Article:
“We then immediately cut the waders and pants out of the way, got gauze and pressure applied directly to the wound and got an oxygen mask on Matt,” Heckford said.
He said a Warren County Sheriff’s deputy and state game warden also arrived.
“The ambulance arrived probably 10-15 minutes from the time the volunteer first responders got there,” Heckford said. “Once the ambulance arrived, a tourniquet was placed on Matt’s leg and we loaded him onto the stretcher and into the truck. The ambulance immediately transported Branch to River Region Medical Center in Vicksburg.
Heckford said Branch has undergone “multiple critical surgeries, including the partial amputation of his left leg and re-connecting his femoral artery in his left upper leg.”
He said Branch is currently in stable condition at University of Mississippi Medical Center in Jackson.
Heckford is incredibly thankful for his friend to still be alive.
“I have no words to describe what overcame us in such a critical time to be able to act and handle the situation as we did,” Heckford said. “This was a pure act of God’s hand and there is no questioning that.”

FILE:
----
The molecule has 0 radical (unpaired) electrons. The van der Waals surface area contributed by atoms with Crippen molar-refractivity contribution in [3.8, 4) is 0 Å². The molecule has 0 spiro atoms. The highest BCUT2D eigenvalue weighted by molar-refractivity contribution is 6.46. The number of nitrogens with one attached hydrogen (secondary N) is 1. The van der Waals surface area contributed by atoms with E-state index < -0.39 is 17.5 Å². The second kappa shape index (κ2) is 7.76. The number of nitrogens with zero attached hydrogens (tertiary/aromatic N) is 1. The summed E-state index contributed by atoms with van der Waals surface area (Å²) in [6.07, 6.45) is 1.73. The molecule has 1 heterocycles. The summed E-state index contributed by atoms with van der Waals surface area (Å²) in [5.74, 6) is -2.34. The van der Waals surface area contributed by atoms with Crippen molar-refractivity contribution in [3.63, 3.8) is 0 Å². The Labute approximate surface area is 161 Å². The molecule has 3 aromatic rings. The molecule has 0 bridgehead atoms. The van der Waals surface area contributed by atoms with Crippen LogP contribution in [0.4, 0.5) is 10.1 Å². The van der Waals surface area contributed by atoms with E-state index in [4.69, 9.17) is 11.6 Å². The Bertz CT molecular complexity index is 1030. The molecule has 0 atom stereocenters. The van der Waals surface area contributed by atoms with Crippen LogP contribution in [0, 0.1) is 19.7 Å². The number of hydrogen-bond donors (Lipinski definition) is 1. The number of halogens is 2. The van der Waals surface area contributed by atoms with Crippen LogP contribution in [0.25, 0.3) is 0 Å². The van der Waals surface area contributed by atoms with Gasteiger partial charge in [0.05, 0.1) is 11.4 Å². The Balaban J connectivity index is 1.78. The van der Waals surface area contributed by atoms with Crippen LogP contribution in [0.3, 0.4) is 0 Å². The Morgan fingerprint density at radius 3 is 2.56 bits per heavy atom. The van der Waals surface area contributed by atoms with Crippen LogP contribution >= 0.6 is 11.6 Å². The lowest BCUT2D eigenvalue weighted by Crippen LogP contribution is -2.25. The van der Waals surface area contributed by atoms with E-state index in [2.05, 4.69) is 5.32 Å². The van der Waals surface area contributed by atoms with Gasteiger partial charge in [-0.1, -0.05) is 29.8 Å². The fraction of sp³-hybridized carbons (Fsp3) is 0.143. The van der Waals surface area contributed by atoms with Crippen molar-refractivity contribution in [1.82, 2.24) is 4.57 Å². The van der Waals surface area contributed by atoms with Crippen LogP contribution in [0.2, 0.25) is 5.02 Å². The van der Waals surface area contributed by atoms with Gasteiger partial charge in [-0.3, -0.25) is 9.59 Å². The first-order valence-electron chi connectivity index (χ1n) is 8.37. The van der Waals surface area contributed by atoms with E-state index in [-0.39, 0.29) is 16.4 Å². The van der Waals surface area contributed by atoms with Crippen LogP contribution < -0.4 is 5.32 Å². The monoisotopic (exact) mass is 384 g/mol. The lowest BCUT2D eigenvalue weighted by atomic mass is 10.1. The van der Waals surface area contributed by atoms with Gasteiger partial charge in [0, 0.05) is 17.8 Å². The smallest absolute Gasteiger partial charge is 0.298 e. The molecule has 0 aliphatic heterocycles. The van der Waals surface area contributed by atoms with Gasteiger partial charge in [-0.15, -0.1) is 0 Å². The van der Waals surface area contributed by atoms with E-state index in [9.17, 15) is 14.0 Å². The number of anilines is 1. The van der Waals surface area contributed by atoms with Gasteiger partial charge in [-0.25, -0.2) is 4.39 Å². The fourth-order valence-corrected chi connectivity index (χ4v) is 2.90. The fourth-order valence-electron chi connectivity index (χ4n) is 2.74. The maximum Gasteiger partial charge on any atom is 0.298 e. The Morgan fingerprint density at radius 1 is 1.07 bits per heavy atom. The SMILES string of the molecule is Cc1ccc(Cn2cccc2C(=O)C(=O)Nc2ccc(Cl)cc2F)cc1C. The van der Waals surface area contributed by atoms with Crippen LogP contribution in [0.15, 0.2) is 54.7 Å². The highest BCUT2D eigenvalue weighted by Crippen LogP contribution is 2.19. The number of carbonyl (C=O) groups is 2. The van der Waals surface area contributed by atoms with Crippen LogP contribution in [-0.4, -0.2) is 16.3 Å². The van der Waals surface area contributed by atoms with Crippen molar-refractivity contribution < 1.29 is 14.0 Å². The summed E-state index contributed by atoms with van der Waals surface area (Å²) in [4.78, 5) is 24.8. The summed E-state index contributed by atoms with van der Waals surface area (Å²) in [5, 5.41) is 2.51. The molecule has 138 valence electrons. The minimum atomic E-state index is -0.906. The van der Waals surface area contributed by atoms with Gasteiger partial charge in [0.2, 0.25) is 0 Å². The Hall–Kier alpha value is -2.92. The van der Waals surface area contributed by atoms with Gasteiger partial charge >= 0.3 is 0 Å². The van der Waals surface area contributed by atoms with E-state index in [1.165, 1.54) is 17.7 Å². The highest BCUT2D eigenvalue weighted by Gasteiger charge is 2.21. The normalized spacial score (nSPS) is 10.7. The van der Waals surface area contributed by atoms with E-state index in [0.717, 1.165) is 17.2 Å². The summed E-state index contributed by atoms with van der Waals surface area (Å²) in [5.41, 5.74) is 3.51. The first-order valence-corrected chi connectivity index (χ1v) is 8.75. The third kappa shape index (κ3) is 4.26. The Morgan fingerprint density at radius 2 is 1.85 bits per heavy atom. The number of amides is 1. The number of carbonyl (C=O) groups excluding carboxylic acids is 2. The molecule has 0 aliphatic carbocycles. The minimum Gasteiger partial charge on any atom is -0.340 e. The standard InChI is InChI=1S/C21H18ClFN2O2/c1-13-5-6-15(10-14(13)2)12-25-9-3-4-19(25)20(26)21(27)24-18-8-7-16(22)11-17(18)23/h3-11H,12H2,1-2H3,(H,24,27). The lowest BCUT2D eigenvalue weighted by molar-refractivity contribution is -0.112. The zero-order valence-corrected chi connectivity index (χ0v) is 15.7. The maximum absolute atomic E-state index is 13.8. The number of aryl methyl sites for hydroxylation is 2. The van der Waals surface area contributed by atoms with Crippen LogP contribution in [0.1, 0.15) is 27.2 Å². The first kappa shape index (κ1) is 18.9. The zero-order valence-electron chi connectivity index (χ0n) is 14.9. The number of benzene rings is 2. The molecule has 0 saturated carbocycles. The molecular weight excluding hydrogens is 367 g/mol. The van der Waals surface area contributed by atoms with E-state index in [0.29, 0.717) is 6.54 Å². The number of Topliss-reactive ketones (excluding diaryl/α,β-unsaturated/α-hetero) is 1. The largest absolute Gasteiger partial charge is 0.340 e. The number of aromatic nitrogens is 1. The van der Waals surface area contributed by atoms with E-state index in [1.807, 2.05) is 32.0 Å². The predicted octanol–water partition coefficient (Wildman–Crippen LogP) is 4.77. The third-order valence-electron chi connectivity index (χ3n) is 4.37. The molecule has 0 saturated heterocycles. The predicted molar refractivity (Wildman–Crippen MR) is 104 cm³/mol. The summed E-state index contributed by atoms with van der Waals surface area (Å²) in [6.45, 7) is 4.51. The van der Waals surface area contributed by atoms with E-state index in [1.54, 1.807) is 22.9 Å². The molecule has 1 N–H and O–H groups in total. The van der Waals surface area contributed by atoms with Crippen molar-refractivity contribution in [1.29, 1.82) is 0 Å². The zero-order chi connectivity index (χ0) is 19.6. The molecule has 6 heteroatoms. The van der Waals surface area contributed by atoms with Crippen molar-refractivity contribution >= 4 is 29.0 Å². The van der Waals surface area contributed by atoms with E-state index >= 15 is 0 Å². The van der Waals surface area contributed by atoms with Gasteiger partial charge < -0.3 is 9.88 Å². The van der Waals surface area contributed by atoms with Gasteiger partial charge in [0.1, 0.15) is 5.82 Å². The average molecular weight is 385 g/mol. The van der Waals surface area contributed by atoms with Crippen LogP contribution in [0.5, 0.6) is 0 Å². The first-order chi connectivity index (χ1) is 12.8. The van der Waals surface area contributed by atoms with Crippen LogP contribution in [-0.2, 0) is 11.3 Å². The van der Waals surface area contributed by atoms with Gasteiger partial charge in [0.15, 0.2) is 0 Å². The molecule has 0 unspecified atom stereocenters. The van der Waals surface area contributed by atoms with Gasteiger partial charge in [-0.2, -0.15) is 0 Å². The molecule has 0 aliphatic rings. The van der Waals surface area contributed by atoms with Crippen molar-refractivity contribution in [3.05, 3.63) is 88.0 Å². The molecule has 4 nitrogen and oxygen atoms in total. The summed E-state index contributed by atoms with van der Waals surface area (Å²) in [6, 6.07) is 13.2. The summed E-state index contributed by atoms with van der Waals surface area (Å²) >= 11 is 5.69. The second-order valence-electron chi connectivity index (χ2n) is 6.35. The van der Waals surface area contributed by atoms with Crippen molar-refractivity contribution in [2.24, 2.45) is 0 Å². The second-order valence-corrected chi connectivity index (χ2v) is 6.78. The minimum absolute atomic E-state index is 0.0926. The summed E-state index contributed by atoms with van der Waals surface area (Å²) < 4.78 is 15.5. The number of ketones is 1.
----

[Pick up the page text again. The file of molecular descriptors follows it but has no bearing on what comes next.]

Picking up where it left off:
He knows his friend, a former LSU football player from Monroe, Louisiana, has a long road to recovery but also knows Branch will “shake back and continue to live an amazing life and continue to impact others.”
“I have known Matt for a very long time and I can assure you of this, he is big, he is tough, he is a fighter, and most importantly, he is no quitter,” Heckford said. “While we were laying on that ditch bank on the road side waiting for help, I told him that he was too tough to let a few BB’s hurt him, and I promise you, that he is.”
A GoFundMe account has been set up to assist the family with their medical needs.
Emphasizing hunter safety
Heckford not only wants to thank those who have expressed their prayers and support for the recovery of his friend, but also wants to remind fellow hunters of the “absolute seriousness of being the utmost careful when it comes to gun safety.”
“I myself have been guilty of this so many times,” Heckford said. “Sadly, I can’t begin to tell you how many times I have left shells in my gun while moving to a different location to hunt, or even wading around moving decoys between flights. I was even fortunate enough to grow up hunting my whole life around my dad and other men that always took the time to teach us the importance of gun safety.”
He encourages hunters to take the time to not only double check themselves, but take the time to double check everyone else they’re hunting with as well. And treat all guns like they are loaded at all times.
“Do not be afraid to be THAT guy on every hunt that reminds everyone multiple times just how important safety is,” Heckford said. “Please do not let complacency get the best of you. There was 80-plus years of hunting experience amongst our group the morning this happened.”
Contacted Friday about the incident, Capt. Fedrick with the Mississippi Department of Wildlife Fisheries & Parks law enforcement division said they would not “release any information to the public” about the incident. Heckford said he has also not received the investigation report from MDWF&P.